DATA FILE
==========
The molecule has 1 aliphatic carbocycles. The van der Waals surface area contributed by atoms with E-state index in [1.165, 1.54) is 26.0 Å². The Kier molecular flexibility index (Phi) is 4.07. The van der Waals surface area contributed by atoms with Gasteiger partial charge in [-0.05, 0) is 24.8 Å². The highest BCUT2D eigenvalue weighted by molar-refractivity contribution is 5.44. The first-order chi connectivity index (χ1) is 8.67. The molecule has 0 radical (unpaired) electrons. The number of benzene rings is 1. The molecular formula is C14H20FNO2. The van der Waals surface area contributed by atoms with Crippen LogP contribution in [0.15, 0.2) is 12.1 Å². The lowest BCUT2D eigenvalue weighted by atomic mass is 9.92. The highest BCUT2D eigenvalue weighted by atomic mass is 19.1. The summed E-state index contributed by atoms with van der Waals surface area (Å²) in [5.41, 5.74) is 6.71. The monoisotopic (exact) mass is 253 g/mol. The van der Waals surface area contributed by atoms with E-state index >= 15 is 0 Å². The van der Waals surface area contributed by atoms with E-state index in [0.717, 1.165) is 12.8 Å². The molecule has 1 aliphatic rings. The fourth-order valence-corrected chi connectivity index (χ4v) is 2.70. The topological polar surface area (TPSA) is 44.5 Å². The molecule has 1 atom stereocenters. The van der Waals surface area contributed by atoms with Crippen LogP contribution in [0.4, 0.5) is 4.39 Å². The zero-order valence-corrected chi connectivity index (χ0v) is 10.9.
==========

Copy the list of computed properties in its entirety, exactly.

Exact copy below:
The molecule has 1 aliphatic carbocycles. The van der Waals surface area contributed by atoms with E-state index in [1.165, 1.54) is 26.0 Å². The Kier molecular flexibility index (Phi) is 4.07. The van der Waals surface area contributed by atoms with Gasteiger partial charge in [-0.05, 0) is 24.8 Å². The highest BCUT2D eigenvalue weighted by molar-refractivity contribution is 5.44. The first-order chi connectivity index (χ1) is 8.67. The molecule has 0 radical (unpaired) electrons. The number of benzene rings is 1. The molecular formula is C14H20FNO2. The van der Waals surface area contributed by atoms with Crippen LogP contribution in [0.15, 0.2) is 12.1 Å². The lowest BCUT2D eigenvalue weighted by atomic mass is 9.92. The highest BCUT2D eigenvalue weighted by atomic mass is 19.1. The summed E-state index contributed by atoms with van der Waals surface area (Å²) in [5.41, 5.74) is 6.71. The monoisotopic (exact) mass is 253 g/mol. The van der Waals surface area contributed by atoms with E-state index >= 15 is 0 Å². The van der Waals surface area contributed by atoms with E-state index in [0.717, 1.165) is 12.8 Å². The molecule has 1 aliphatic rings. The fourth-order valence-corrected chi connectivity index (χ4v) is 2.70. The topological polar surface area (TPSA) is 44.5 Å². The molecule has 1 atom stereocenters. The van der Waals surface area contributed by atoms with Crippen LogP contribution in [0.4, 0.5) is 4.39 Å². The zero-order valence-corrected chi connectivity index (χ0v) is 10.9.